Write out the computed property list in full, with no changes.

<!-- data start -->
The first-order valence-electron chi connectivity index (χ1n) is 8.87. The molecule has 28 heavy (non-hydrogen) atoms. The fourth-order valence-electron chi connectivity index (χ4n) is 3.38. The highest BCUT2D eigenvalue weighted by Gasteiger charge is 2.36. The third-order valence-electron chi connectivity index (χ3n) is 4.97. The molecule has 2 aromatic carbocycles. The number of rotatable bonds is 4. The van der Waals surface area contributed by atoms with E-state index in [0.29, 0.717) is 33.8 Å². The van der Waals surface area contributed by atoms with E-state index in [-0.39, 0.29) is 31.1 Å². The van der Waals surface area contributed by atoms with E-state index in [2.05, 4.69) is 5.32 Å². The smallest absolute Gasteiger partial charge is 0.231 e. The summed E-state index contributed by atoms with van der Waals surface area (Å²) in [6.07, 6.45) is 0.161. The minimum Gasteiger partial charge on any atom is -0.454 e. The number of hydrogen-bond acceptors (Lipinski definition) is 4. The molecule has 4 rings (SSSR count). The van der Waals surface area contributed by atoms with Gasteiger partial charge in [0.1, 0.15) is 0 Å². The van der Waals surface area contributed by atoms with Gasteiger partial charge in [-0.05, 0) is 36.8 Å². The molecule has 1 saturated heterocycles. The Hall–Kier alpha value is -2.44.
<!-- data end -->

The first-order valence-electron chi connectivity index (χ1n) is 8.87. The molecule has 28 heavy (non-hydrogen) atoms. The fourth-order valence-electron chi connectivity index (χ4n) is 3.38. The highest BCUT2D eigenvalue weighted by Gasteiger charge is 2.36. The third-order valence-electron chi connectivity index (χ3n) is 4.97. The molecule has 2 aromatic carbocycles. The number of rotatable bonds is 4. The van der Waals surface area contributed by atoms with E-state index in [0.29, 0.717) is 33.8 Å². The van der Waals surface area contributed by atoms with E-state index in [-0.39, 0.29) is 31.1 Å². The van der Waals surface area contributed by atoms with E-state index in [2.05, 4.69) is 5.32 Å². The smallest absolute Gasteiger partial charge is 0.231 e. The summed E-state index contributed by atoms with van der Waals surface area (Å²) in [6.07, 6.45) is 0.161. The minimum Gasteiger partial charge on any atom is -0.454 e. The number of hydrogen-bond acceptors (Lipinski definition) is 4. The molecule has 4 rings (SSSR count). The van der Waals surface area contributed by atoms with Gasteiger partial charge in [0.1, 0.15) is 0 Å². The van der Waals surface area contributed by atoms with Gasteiger partial charge in [-0.05, 0) is 36.8 Å². The molecule has 1 saturated heterocycles. The Hall–Kier alpha value is -2.44.